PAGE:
life through the lens
Oops, proof that I've spent a teensy bit on beer... a selection of labels I've picked up from around the world.
Gluten-free beers: As a Coeliac I'm actually allergic to virtually all these drinks. Oh dear. But gluten-free beers are gaining popularity, and just as important, they're tasting better! See the bottom of this page for a selection.
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Not sure where in Andorra the Boris beer is brewed but it's Andorran for sure. The rest are brewed by the Arinsal-based Alpha Brewery.
Armenia has some good wines, including a couple of dry whites above, but it's better known for brandy (above right) which was a 10-year Ararat, though I much preferred the 5-year.
Prestij was the only Nakhchivan beer I came across, a good beer - gone are NZS and Naxcivan beers, as are the cheap pivo bars mentioned in the Trailblazer's guide. Shame. Mirvari is a suprisingly cloudy local white wine but tasted fine.
There's a few bars in Bahrain, with Ethiopian barmaids serving European beers such as Heineken.
Six monasteries in Belgium produce Trappist beers: Westmalle, Chimay, Orval, Achel, Rochefort and Westvleteren. In addition there's two Trappist breweries in Netherands, one in Italy, one in USA and one in Austria.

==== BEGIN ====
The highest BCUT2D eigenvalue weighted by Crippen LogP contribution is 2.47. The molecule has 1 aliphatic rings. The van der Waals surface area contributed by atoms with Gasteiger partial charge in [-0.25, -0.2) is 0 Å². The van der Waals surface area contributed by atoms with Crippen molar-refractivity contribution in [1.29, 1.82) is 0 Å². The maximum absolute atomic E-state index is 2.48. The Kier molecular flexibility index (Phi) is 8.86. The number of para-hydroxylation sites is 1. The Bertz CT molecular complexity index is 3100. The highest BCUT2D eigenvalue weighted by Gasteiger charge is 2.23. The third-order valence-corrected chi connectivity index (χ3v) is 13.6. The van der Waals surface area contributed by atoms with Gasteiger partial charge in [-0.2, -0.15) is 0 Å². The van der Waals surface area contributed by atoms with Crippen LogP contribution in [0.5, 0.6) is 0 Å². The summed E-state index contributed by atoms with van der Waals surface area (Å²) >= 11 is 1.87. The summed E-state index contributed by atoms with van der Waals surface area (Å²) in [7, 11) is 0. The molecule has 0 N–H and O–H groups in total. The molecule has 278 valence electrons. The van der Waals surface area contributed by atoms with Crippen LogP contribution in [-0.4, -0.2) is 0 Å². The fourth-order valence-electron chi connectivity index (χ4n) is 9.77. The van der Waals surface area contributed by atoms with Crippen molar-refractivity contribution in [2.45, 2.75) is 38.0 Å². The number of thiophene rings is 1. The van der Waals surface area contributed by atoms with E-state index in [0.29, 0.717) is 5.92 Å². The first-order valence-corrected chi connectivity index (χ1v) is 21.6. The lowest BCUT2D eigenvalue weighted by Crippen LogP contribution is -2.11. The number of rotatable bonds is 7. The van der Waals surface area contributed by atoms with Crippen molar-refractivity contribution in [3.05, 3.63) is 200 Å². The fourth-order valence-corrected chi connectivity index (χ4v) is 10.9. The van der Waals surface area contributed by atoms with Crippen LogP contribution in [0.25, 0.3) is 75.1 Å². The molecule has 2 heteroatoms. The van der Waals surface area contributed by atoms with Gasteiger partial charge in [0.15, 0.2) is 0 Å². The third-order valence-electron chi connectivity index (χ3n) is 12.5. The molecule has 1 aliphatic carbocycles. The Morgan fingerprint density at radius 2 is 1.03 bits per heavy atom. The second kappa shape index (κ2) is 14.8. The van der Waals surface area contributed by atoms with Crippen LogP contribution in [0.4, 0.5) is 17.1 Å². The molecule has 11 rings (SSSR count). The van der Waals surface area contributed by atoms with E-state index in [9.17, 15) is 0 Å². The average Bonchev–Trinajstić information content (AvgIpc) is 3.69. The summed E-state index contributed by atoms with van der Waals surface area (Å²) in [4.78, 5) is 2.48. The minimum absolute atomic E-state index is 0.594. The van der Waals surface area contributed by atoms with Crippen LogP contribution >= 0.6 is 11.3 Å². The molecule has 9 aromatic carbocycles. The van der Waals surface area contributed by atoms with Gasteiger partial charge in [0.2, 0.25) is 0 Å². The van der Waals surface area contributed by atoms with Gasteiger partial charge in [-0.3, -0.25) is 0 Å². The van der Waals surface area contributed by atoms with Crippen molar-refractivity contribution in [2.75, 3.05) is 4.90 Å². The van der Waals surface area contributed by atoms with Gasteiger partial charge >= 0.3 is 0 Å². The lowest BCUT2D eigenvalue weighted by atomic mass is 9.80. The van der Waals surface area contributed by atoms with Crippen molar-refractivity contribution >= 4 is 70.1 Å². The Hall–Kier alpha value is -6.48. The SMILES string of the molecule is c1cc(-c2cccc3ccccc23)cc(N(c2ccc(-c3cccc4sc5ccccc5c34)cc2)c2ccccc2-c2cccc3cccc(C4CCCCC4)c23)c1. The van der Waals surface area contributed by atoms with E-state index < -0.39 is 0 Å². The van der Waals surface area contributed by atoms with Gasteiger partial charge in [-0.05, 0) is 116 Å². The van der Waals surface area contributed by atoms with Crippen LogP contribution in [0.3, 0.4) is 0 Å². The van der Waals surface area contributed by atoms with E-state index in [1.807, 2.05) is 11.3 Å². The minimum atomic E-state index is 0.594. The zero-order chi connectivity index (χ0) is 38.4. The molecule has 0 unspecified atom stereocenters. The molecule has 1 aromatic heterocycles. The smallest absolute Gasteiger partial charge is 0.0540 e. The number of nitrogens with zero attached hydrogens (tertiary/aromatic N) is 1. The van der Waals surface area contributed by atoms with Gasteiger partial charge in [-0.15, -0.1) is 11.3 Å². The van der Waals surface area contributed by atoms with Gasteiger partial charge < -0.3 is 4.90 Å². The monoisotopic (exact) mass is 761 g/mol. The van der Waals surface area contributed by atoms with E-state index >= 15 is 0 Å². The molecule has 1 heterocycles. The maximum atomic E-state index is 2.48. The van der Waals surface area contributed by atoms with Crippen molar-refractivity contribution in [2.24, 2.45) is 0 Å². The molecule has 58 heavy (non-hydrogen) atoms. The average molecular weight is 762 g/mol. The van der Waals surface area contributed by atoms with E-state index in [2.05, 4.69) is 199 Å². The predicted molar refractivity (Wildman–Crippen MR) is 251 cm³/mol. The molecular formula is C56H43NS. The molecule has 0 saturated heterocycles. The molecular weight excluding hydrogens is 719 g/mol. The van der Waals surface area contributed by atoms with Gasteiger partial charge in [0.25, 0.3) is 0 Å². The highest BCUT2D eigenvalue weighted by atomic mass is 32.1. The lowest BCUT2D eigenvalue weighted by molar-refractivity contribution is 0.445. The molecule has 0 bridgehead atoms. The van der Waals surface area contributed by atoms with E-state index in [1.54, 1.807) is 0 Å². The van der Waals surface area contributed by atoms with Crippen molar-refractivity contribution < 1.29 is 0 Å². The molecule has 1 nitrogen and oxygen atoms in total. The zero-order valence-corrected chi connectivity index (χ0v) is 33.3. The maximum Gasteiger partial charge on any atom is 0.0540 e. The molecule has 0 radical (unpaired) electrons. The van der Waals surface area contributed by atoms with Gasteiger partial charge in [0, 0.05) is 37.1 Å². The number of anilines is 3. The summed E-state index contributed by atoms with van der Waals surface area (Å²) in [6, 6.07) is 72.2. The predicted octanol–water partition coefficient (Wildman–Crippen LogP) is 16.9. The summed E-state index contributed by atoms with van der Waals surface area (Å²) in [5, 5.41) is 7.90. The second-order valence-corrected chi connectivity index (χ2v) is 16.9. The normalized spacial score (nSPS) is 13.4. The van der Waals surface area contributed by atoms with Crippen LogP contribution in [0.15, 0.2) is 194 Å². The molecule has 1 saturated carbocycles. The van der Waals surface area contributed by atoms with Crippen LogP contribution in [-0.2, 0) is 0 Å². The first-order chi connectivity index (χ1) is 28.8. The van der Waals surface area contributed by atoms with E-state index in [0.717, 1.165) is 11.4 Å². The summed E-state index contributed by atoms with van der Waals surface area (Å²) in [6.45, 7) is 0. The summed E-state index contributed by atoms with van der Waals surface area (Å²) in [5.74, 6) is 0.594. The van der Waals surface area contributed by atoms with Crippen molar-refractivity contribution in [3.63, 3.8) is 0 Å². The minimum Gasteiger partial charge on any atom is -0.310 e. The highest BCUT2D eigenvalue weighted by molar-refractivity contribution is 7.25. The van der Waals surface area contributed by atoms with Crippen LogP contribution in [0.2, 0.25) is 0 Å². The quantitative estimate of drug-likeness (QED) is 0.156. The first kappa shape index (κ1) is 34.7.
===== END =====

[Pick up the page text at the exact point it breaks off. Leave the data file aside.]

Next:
Westvleteren 8 and 12 respectively
Mongozo Pilsener and Daas are gluten-free beers. Daas Ambre is excellent.
Baarle's beer is brewed in the Belgian enclave rather than the Dutch. But of course! The brewery is De Dochter van de Korenaar on Pastoor de Katerstraat.
An unfiltered Sarajevsko beer from Pivnica HS, a beer hall right next door to the Sarajevskaya brewery in Sarajevo
Erster is brewed in the north at Tuzla, BiH, while Mostarsko is from - you guessed it - Mostar
Nektar Pivo is brewed in Banja Luka in Republica Srpska, while Jelen is a Serbian beer but is also sold in Republica Srpska
Hercegovina has plenty of grape fields and makes several wines, some of which are pretty good. This white wine from Mostar, however, was rank
Bulgarian wine (above left) isn't bad, and they also do cider (above middle) but it's better known for rakia (grape brandy) - however the one I had, Peshterska below left, was so bad i couldn't finish it. Splash out!
Castel is ubiquitous in French West Africa.
There's now a couple of craft breweries in Hong Kong, the Hong Kong Beer Co as well as the Typhoon Brewery
Colombiana is not quite a beer; actually it's nothing like a beer. It tastes like Colombian Irn Bru.
Hajducko is Croatian football team Hajduk Split's very own beer
Like many countries there's been a boom in craft beers. Pozoj IPA is a great hoppy beer from Zagreb.
Croatian white wines
Pilsner Urquell (in German. In Czech - Plzensky Prazdroj) was the world's first pilsner beer, brewed in Plzen in West Bohemia.